A growing number of dangerous malfunctions by the da Vinci surgical robot has put the device in the spotlight once again, and is increasing concern among regulators about its safety.
According to breaking news reports by CNBC and various other media outlets today, the robot, made by Intuitive Surgical, has seriously malfunctioned in a variety of ways during surgeries and is racking up a string of incident reports in the U.S. Food and Drug Administration’s “adverse event” database.
The types of malfunctions reported by the media and on the FDA database include:
- Instrument cable breaks that render the da Vinci robot non-functional and requires an instrument change
- During one hysterectomy, according to the FDA database, the robot’s arm jumped, causing the instrument … to stab an artery, which led to bleeding that the surgeon was able to control and successfully complete the procedure.
- In another hysterectomy, reported in the FDA’s adverse event database, the patient’s ureter was damaged. During repair of the patient’s ureter, the urologist noted that the jaw on the EndoWrist instrument installed on the patient side manipulator arm was not articulating correctly. … Unable to resolve the issue, the surgeons had to repair patient’s ureter and complete the surgical procedure using open surgical techniques.
- In yet another hysterectomy, the bipolar instrument fired unintentionally during a procedure. The instrument tip touched the patient’s uterus but the procedure was successfully completed.
- In still another hysterectomy reported to the FDA, it was reported … the da Vinci system hit the patient in the face. It is not known, according to the report filed, if the patient was injured during this incident. The surgeon, however, made the decision to convert the procedure to traditional open surgical techniques.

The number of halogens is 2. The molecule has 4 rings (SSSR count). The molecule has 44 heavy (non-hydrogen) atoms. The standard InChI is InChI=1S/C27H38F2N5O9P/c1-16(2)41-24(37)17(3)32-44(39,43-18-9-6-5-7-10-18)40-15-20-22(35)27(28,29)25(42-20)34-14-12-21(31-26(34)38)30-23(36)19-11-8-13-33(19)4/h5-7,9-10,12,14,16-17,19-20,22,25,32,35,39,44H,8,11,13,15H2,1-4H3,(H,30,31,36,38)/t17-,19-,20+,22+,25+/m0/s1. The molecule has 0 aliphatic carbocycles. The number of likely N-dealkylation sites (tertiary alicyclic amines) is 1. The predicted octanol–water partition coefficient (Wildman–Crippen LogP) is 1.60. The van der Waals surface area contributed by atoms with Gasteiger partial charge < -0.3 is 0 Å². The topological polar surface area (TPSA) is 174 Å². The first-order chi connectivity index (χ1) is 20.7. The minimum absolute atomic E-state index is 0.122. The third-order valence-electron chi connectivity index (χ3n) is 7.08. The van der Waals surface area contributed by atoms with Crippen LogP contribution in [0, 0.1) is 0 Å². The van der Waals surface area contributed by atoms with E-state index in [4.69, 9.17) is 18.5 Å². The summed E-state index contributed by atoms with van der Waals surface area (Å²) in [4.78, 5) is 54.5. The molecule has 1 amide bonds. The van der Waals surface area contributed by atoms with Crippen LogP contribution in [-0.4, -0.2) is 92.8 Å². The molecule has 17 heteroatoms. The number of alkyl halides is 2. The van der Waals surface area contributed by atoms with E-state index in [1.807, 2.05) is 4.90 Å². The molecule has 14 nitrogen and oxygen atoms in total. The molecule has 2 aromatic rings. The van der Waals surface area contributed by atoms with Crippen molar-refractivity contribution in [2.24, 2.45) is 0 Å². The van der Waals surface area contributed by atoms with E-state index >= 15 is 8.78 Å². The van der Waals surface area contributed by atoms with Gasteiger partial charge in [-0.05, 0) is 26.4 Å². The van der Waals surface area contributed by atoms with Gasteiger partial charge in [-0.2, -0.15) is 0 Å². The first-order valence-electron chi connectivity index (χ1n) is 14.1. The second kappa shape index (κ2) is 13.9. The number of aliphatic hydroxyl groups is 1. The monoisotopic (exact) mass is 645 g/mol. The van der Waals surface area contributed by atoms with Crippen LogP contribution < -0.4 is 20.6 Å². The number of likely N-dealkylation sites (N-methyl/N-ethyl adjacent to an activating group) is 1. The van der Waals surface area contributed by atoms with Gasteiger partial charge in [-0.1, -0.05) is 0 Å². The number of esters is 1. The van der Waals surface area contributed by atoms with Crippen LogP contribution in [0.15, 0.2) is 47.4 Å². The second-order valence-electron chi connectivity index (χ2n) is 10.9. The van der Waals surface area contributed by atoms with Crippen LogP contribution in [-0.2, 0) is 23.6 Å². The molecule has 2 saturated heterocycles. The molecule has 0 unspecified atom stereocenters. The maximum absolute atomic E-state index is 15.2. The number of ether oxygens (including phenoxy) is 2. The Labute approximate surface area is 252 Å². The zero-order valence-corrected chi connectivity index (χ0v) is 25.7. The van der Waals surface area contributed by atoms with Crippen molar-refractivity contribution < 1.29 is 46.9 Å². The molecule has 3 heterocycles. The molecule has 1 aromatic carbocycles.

In addition to the above reports being filed with the FDA, more malfunctions and problems with the robot are coming to light as part of depositions now being given by surgeons who have used the robot.
Today’s media reports about the robot, which is made by California-based Intuitive Surgical, are just the latest incidents to make headlines. The robot has been tied to at least 70 deaths since 2009.
The FDA is reportedly working to determine whether the problems with the robot result from design problems or user error, including inadequate surgeon training. The agency is reportedly considering recalling the system if the injuries and deaths continue to increase.
The robotic system, which costs approximately $1.8 million, was designed to facilitate complex surgeries and is operated by a surgeon using a console. The FDA cleared the system for use in 2000.